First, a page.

The Bible

Bible Usage:


  • Included in Eastons: No
  • Included in Hitchcocks: No
  • Included in Naves: No
  • Included in Smiths: No
  • Included in Websters: Yes
  • Included in Strongs: Yes
  • Included in Thayers: No
  • Included in BDB: Yes

Strongs Concordance:


Webster's 1828 Dictionary

OBSCU'RE, adjective [Latin obscurus.]

1. Dark; destitute of light.

Whoso curseth his father or mother, his lamp shall be put out in obscure darkness. Proverbs 20:20.

2. Living in darkness; as the obscure bird.

3. Not easily understood; not obviously intelligible; abstruse; as an obscure passage in a writing.

4. Not much known or observed; retired; remote from observation; as an obscure retreat.

5. Not noted; unknown; unnoticed; humble; mean; as an obscure person; a person of obscure birth.

6. Not easily legible; as an obscure inscription.

7. Not clear, full or distinct; imperfect; as an obscure view of remote objects.

OBSCU'RE, verb transitive [Latin obscuro.]

1. To darken; to make dark. The shadow of the earth obscures the moon, and the body of the moon obscures the sun, in an eclipse.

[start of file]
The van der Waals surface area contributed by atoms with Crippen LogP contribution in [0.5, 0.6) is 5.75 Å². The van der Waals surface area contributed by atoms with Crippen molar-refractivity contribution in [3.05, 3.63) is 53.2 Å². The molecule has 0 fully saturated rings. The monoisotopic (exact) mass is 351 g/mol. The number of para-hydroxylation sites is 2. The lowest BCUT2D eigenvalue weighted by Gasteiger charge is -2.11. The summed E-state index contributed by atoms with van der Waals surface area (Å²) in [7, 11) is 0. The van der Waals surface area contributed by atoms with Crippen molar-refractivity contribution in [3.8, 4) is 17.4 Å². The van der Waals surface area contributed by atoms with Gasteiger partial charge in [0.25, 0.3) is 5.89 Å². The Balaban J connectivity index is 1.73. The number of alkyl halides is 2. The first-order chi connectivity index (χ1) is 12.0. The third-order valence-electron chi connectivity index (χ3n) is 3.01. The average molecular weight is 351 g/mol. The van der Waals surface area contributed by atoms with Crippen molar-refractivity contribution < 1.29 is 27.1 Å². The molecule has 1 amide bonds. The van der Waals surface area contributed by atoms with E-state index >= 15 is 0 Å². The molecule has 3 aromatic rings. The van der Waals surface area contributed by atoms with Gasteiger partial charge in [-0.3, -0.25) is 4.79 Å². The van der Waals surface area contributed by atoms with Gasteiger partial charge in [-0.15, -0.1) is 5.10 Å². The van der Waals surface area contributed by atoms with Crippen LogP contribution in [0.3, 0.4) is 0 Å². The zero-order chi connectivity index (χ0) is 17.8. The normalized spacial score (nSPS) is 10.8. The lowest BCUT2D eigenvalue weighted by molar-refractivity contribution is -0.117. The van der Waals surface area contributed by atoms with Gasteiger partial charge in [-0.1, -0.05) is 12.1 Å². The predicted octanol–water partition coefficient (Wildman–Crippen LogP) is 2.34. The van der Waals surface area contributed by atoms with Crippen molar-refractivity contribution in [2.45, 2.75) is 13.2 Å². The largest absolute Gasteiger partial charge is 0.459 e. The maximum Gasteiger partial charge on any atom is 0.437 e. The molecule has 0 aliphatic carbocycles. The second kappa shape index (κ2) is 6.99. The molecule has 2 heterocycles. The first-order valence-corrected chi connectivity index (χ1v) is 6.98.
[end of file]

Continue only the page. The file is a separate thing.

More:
2. To cloud; to make partially dark. Thick clouds obscure the day.

3. To hide from the view; as, clouds obscure the sun.

4. To make less visible.

Why, 'tis an office of discovery, love, and I should be obscured.

5. To make less legible; as, time has obscured the writing.

6. To make less intelligible.

There is scarce any duty which has been so obscured by the writings of the learned as this.

7. To make less glorious, beautiful or illustrious.

- And see'st not sin obscures thy godlike frame?

8. To conceal; to make unknown.

9. To tarnish; as, to obscure brightness.

Webster's 1828 Dictionary

OBSCU'RELY, adverb

1. Darkly; not clearly; imperfectly; as an object obscurely seen; obscurely visible.

2. Out of sight; in a state not to be noticed; privately; in retirement; not conspicuously.

There live retired, content thyself to be obscurely good.

3. Not clearly; not plainly to the mind; darkly; as future events obscurely revealed.

4. Not plainly; indirectly; by hints or allusion.

Webster's 1828 Dictionary


OBSCU'RITY, noun [Latin obscuritas.]

1. Darkness; want of light.

We wait for light, but behold obscurity. Isaiah 59:1.

2. A state of retirement from the world; a state of being unnoticed; privacy.

You are not for obscurity designed.

3. Darkness of meaning; unintelligibleness; as the obscurity of writings or of a particular passage.

4. Illegibleness; as the obscurity of letters or of an inscription.

5. A state of being unknown to fame; humble condition; as the obscurity of birth or parentage.